Michael Heseltine failed to make enterprise zones work in the 1980s and critics believe they wouldn’t be effective today, so, asks Paul Gosling, why are they back?
Chancellor George Osborne announced in the Budget that 21 new enterprise zones would be created in England, offering up to 100% discounts on council rates, access to new superfast broadband and enhanced capital allowances to promote the manufacturing sector. The devolved governments of Northern Ireland, Scotland and Wales are encouraged to adopt similar policies to promote local economic growth.
But there is a complication in applying the policy in Northern Ireland. The day after the Budget, the Treasury published its paper on rebalancing its economy, floating the idea that the whole of Northern Ireland would be a single enterprise zone. This is at odds with the approach in England, where most of the so far announced enterprise zones cover single cities or towns — such as Leeds, Sheffield, Greater Manchester and Liverpool — that suffer from high rates of unemployment.
Anyway, BT and the Northern Ireland Executive are already committed to the accelerated roll-out of superfast broadband across the province. Rates are a far more important source of revenue here than in England, so widespread rates discounts may not be practicable.
This leaves the enhanced capital allowances as the only lever that may be relevant in both England and Northern Ireland — except that the Treasury paper makes clear that the focus here would be a potential reduction in corporation tax. With a cut in overall corporation tax rates, it may not be appropriate to also offer enhanced capital allowances.
Northern Ireland’s representative business groups made clear in their Jobs Plan earlier this year, that they see a corporation tax cut as the main potential measure in an enterprise zone. Nigel Smyth, regional director of the CBI in Northern Ireland, says: “It does come down to corporation tax. That is the biggest thing.”
But, he adds, other measures should also be included. Those are an export strategy — “we don’t really have one”, says Smyth — a reduction in employment regulation, a better skills strategy, streamlined planning processes and, in Smyth’s words, “making the public sector more agile”.
But zones have traditionally been about cutting business costs, rather than creating a change in public sector culture. Moreover, such zones are not new and the academic evidence is stacked against them. Margaret Thatcher’s government gave several deprived areas enterprise-zone designation in the 1980s — including Belfast and Londonderry. Michael Heseltine was the leading force. Even the Government’s own analysis of the experience indicates this was no policy success.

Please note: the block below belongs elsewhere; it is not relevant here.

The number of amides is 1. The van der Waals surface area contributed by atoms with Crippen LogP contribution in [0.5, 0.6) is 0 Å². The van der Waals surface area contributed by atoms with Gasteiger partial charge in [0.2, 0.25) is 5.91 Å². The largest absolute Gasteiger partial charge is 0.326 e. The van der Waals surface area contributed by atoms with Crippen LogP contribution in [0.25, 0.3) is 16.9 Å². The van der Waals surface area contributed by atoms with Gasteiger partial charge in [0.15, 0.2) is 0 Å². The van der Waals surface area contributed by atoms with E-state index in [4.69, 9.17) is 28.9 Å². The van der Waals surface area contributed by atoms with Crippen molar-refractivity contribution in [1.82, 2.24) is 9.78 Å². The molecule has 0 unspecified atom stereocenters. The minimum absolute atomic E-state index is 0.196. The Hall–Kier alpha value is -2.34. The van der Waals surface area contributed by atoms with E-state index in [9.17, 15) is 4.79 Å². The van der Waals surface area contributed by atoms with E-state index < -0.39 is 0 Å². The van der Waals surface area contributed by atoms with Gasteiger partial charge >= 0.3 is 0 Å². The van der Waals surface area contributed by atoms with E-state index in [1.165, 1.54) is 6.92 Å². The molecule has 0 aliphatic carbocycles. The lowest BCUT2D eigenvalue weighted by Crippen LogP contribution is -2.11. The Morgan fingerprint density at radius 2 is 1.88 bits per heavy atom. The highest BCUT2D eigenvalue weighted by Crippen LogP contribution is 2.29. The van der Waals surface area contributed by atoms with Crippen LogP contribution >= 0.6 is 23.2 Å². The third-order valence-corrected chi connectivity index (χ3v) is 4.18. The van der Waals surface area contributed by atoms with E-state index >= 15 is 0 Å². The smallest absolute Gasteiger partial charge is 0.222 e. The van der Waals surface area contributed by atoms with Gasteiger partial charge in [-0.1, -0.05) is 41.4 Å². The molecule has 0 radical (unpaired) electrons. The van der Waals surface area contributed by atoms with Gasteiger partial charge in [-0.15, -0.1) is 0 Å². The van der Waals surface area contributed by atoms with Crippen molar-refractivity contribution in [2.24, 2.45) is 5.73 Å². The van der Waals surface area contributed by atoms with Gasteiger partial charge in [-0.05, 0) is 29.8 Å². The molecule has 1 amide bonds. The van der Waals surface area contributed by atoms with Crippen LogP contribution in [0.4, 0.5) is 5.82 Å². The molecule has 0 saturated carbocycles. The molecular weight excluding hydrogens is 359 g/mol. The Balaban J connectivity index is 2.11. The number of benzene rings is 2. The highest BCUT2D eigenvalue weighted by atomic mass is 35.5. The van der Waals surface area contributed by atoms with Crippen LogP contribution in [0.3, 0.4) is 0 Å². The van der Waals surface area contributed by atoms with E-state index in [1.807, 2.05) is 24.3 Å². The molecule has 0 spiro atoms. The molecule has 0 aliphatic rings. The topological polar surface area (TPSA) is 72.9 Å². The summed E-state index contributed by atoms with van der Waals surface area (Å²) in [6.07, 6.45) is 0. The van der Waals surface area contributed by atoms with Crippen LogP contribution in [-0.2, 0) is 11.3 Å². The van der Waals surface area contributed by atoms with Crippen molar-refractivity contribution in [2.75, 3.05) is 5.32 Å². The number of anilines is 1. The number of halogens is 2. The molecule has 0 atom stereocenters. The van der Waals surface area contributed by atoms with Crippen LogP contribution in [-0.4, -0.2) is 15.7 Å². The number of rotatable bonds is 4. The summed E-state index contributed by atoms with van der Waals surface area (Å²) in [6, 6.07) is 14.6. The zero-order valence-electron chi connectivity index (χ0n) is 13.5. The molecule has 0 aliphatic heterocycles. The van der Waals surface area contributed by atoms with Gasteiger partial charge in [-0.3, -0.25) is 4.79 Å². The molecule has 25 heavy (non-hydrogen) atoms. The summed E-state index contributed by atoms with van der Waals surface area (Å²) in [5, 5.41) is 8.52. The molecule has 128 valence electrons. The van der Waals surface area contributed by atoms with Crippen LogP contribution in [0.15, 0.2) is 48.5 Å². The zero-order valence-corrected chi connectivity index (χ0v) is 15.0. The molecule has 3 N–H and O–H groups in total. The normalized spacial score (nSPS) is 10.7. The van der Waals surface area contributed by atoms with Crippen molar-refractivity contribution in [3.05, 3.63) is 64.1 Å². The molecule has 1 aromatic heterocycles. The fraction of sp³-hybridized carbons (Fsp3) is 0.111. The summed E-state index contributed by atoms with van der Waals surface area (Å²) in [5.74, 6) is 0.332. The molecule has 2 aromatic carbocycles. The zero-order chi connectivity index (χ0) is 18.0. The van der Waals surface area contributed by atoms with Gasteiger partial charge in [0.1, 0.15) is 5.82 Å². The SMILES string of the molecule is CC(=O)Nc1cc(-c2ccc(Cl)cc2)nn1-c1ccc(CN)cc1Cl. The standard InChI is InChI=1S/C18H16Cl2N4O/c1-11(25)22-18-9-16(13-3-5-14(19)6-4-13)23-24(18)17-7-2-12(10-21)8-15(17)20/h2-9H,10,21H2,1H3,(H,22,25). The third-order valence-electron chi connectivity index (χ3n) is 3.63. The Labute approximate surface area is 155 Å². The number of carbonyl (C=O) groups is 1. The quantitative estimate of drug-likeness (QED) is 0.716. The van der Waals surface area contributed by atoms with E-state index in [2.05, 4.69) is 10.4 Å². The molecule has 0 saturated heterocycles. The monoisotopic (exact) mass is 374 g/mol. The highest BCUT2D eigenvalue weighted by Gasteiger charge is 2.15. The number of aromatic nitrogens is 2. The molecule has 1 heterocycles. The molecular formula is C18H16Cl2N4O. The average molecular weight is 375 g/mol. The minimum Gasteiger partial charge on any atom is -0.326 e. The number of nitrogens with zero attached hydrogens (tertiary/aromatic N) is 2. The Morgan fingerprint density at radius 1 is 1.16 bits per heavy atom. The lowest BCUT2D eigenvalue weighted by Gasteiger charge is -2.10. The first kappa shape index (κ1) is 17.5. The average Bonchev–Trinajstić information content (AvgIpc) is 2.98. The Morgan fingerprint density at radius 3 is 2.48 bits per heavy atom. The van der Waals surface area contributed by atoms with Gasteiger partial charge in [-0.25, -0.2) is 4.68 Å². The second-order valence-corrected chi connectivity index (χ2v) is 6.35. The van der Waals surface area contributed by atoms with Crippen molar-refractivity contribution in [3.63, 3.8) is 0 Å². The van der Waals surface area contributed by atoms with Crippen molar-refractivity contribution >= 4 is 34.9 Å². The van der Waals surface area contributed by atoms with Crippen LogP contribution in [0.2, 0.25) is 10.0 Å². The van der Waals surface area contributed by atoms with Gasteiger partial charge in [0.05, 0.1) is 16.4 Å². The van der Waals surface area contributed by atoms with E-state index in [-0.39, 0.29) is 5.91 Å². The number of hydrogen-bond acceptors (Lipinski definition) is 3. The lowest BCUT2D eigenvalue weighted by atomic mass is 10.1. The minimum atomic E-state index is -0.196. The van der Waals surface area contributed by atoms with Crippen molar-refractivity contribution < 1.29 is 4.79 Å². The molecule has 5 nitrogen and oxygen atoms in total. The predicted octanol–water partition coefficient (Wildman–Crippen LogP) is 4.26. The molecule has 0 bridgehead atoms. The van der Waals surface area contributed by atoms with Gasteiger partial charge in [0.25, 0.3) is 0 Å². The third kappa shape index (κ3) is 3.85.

A report published earlier this year by Belfast City Council explained the official findings. “The evaluation of the Northern Ireland Enterprise Zone experiment suggests that, of the 7,300 jobs created on the enterprise zones, 1,200 are net additional jobs on the zones themselves, with 440 net additional jobs in the local areas around the zones,” it said. “Given the public investment of £10.7m (of which 90% was spent on the Belfast enterprise zone), this equates to a cost per job of £9,200 in the zones themselves and £24,000 in the local areas.”
The council concluded that there was no net growth of employment in the region, and that any positive impact could have been achieved at lower cost by improving the capital allowance and rate relief regimes. Despite this, the city council supports the principle of a new enterprise zone in Northern Ireland to deliver a lower corporation tax rate and an improved skills development strategy.
John Tomaney, professor of regional development studies at Newcastle University, is a strong critic of enterprise zones. “This is one area where I think social science is very clear, with very strong evaluations,” he says. “These suggest to me that as a policy instrument, enterprise zones have not been very effective at creating jobs. They were more successful at moving jobs around — often at short distances and at high cost. If the policy objective is to effect the rebalancing of the UK economy towards manufacturing, then enterprise zones seem a very weak mechanism for doing this because most of the jobs created in enterprise zones were actually service jobs.”